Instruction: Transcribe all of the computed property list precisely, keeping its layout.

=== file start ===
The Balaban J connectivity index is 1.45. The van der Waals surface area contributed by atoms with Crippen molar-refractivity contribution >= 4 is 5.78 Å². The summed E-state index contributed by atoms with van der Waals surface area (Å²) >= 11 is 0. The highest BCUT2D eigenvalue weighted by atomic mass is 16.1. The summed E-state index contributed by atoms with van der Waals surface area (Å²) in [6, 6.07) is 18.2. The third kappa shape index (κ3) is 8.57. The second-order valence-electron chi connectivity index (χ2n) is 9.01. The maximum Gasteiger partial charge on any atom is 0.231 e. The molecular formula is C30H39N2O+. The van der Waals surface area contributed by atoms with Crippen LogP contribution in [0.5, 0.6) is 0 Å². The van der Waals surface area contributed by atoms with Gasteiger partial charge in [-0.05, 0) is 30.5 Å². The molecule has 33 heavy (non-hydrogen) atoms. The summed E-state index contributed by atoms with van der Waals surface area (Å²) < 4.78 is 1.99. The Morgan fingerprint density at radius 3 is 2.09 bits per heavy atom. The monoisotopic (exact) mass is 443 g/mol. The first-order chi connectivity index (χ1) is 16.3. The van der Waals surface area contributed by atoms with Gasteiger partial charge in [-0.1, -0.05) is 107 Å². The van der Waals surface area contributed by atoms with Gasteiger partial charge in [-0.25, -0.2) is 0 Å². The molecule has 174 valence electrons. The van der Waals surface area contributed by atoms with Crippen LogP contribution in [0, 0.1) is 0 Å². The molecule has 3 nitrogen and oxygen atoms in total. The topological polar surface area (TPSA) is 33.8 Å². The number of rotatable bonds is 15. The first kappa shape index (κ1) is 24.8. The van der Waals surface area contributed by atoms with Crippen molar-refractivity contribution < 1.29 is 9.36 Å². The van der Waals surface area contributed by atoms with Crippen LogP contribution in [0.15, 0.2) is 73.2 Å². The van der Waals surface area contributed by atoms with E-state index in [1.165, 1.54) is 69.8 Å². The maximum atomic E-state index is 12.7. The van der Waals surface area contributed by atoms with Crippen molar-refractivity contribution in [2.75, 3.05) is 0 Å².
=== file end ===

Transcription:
The Balaban J connectivity index is 1.45. The van der Waals surface area contributed by atoms with Crippen molar-refractivity contribution >= 4 is 5.78 Å². The summed E-state index contributed by atoms with van der Waals surface area (Å²) >= 11 is 0. The highest BCUT2D eigenvalue weighted by atomic mass is 16.1. The summed E-state index contributed by atoms with van der Waals surface area (Å²) in [6, 6.07) is 18.2. The third kappa shape index (κ3) is 8.57. The second-order valence-electron chi connectivity index (χ2n) is 9.01. The maximum Gasteiger partial charge on any atom is 0.231 e. The molecular formula is C30H39N2O+. The van der Waals surface area contributed by atoms with Crippen LogP contribution in [0.5, 0.6) is 0 Å². The van der Waals surface area contributed by atoms with Gasteiger partial charge in [-0.05, 0) is 30.5 Å². The molecule has 33 heavy (non-hydrogen) atoms. The summed E-state index contributed by atoms with van der Waals surface area (Å²) < 4.78 is 1.99. The Morgan fingerprint density at radius 3 is 2.09 bits per heavy atom. The monoisotopic (exact) mass is 443 g/mol. The first-order chi connectivity index (χ1) is 16.3. The van der Waals surface area contributed by atoms with Gasteiger partial charge in [-0.1, -0.05) is 107 Å². The van der Waals surface area contributed by atoms with Gasteiger partial charge in [-0.25, -0.2) is 0 Å². The molecule has 174 valence electrons. The van der Waals surface area contributed by atoms with Crippen LogP contribution in [0, 0.1) is 0 Å². The molecule has 3 nitrogen and oxygen atoms in total. The topological polar surface area (TPSA) is 33.8 Å². The number of rotatable bonds is 15. The first kappa shape index (κ1) is 24.8. The van der Waals surface area contributed by atoms with Crippen molar-refractivity contribution < 1.29 is 9.36 Å². The van der Waals surface area contributed by atoms with Crippen LogP contribution in [0.15, 0.2) is 73.2 Å². The van der Waals surface area contributed by atoms with E-state index in [1.165, 1.54) is 69.8 Å². The maximum atomic E-state index is 12.7. The van der Waals surface area contributed by atoms with Crippen molar-refractivity contribution in [2.75, 3.05) is 0 Å².